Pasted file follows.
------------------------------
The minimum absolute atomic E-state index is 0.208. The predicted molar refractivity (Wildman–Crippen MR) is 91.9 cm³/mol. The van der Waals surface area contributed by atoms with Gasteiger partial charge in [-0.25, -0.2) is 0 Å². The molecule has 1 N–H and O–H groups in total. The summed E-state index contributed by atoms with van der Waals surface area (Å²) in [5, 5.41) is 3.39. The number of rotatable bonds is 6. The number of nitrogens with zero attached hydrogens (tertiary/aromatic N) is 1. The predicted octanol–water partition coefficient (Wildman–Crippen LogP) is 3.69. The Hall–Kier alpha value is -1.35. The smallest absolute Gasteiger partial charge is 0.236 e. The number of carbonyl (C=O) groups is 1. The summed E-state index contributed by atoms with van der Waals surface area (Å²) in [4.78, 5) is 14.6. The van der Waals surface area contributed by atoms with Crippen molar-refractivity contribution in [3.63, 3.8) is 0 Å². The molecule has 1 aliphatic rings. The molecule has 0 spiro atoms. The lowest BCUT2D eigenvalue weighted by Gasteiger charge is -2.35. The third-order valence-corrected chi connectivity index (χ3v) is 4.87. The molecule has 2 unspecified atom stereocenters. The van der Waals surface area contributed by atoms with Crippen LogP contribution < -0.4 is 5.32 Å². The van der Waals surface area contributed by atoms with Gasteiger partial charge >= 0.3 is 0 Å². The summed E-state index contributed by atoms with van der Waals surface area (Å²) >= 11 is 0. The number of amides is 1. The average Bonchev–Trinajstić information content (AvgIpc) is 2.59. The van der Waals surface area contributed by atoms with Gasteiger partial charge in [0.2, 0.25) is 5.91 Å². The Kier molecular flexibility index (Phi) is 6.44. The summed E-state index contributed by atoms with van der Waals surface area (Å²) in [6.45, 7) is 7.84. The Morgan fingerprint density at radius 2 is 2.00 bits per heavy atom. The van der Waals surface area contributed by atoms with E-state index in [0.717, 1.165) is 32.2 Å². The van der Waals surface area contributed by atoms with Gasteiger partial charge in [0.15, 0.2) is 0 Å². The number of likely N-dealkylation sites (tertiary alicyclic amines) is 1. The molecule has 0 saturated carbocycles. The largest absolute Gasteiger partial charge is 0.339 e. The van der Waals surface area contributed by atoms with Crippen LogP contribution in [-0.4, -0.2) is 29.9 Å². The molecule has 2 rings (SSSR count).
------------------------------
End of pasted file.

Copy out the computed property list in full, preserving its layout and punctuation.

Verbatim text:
The minimum absolute atomic E-state index is 0.208. The predicted molar refractivity (Wildman–Crippen MR) is 91.9 cm³/mol. The van der Waals surface area contributed by atoms with Gasteiger partial charge in [-0.25, -0.2) is 0 Å². The molecule has 1 N–H and O–H groups in total. The summed E-state index contributed by atoms with van der Waals surface area (Å²) in [5, 5.41) is 3.39. The number of rotatable bonds is 6. The number of nitrogens with zero attached hydrogens (tertiary/aromatic N) is 1. The predicted octanol–water partition coefficient (Wildman–Crippen LogP) is 3.69. The Hall–Kier alpha value is -1.35. The smallest absolute Gasteiger partial charge is 0.236 e. The number of carbonyl (C=O) groups is 1. The summed E-state index contributed by atoms with van der Waals surface area (Å²) in [4.78, 5) is 14.6. The van der Waals surface area contributed by atoms with Crippen molar-refractivity contribution in [3.63, 3.8) is 0 Å². The molecule has 1 aliphatic rings. The molecule has 0 spiro atoms. The lowest BCUT2D eigenvalue weighted by Gasteiger charge is -2.35. The third-order valence-corrected chi connectivity index (χ3v) is 4.87. The molecule has 2 unspecified atom stereocenters. The van der Waals surface area contributed by atoms with Crippen LogP contribution < -0.4 is 5.32 Å². The van der Waals surface area contributed by atoms with Gasteiger partial charge >= 0.3 is 0 Å². The summed E-state index contributed by atoms with van der Waals surface area (Å²) >= 11 is 0. The number of amides is 1. The average Bonchev–Trinajstić information content (AvgIpc) is 2.59. The van der Waals surface area contributed by atoms with Gasteiger partial charge in [0.2, 0.25) is 5.91 Å². The Kier molecular flexibility index (Phi) is 6.44. The summed E-state index contributed by atoms with van der Waals surface area (Å²) in [6.45, 7) is 7.84. The Morgan fingerprint density at radius 2 is 2.00 bits per heavy atom. The van der Waals surface area contributed by atoms with E-state index in [0.717, 1.165) is 32.2 Å². The van der Waals surface area contributed by atoms with Gasteiger partial charge in [0.15, 0.2) is 0 Å². The number of likely N-dealkylation sites (tertiary alicyclic amines) is 1. The molecule has 0 saturated carbocycles. The largest absolute Gasteiger partial charge is 0.339 e. The van der Waals surface area contributed by atoms with Crippen LogP contribution in [-0.4, -0.2) is 29.9 Å². The molecule has 2 rings (SSSR count).